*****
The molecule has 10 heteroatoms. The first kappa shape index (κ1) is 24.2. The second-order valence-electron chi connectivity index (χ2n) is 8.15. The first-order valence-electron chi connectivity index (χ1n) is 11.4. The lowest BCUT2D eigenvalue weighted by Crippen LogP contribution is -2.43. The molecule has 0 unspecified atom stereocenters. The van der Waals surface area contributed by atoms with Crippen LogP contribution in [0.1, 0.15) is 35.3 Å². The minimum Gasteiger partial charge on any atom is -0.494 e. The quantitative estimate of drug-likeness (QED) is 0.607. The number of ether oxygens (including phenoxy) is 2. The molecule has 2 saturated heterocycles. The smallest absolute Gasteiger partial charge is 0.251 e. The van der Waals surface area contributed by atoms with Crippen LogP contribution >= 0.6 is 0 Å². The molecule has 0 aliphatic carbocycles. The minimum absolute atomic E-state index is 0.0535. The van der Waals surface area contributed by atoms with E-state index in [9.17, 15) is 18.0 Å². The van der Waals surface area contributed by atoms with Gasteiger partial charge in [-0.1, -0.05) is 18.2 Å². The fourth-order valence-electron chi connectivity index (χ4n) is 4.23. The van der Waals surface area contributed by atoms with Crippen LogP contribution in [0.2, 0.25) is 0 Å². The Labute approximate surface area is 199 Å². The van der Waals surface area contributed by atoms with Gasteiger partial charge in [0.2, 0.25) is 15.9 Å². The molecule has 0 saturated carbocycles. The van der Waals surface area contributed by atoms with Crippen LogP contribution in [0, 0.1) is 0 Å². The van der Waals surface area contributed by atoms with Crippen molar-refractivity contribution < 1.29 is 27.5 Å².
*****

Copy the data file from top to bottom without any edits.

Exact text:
The molecule has 10 heteroatoms. The first kappa shape index (κ1) is 24.2. The second-order valence-electron chi connectivity index (χ2n) is 8.15. The first-order valence-electron chi connectivity index (χ1n) is 11.4. The lowest BCUT2D eigenvalue weighted by Crippen LogP contribution is -2.43. The molecule has 0 unspecified atom stereocenters. The van der Waals surface area contributed by atoms with Crippen LogP contribution in [0.1, 0.15) is 35.3 Å². The minimum Gasteiger partial charge on any atom is -0.494 e. The quantitative estimate of drug-likeness (QED) is 0.607. The number of ether oxygens (including phenoxy) is 2. The molecule has 2 saturated heterocycles. The smallest absolute Gasteiger partial charge is 0.251 e. The van der Waals surface area contributed by atoms with Crippen LogP contribution >= 0.6 is 0 Å². The molecule has 0 aliphatic carbocycles. The minimum absolute atomic E-state index is 0.0535. The van der Waals surface area contributed by atoms with E-state index in [9.17, 15) is 18.0 Å². The van der Waals surface area contributed by atoms with Gasteiger partial charge in [-0.1, -0.05) is 18.2 Å². The fourth-order valence-electron chi connectivity index (χ4n) is 4.23. The van der Waals surface area contributed by atoms with Crippen LogP contribution in [0.2, 0.25) is 0 Å². The Labute approximate surface area is 199 Å². The van der Waals surface area contributed by atoms with Gasteiger partial charge in [0.2, 0.25) is 15.9 Å². The molecule has 0 saturated carbocycles. The van der Waals surface area contributed by atoms with Crippen LogP contribution in [0, 0.1) is 0 Å². The van der Waals surface area contributed by atoms with Crippen molar-refractivity contribution < 1.29 is 27.5 Å².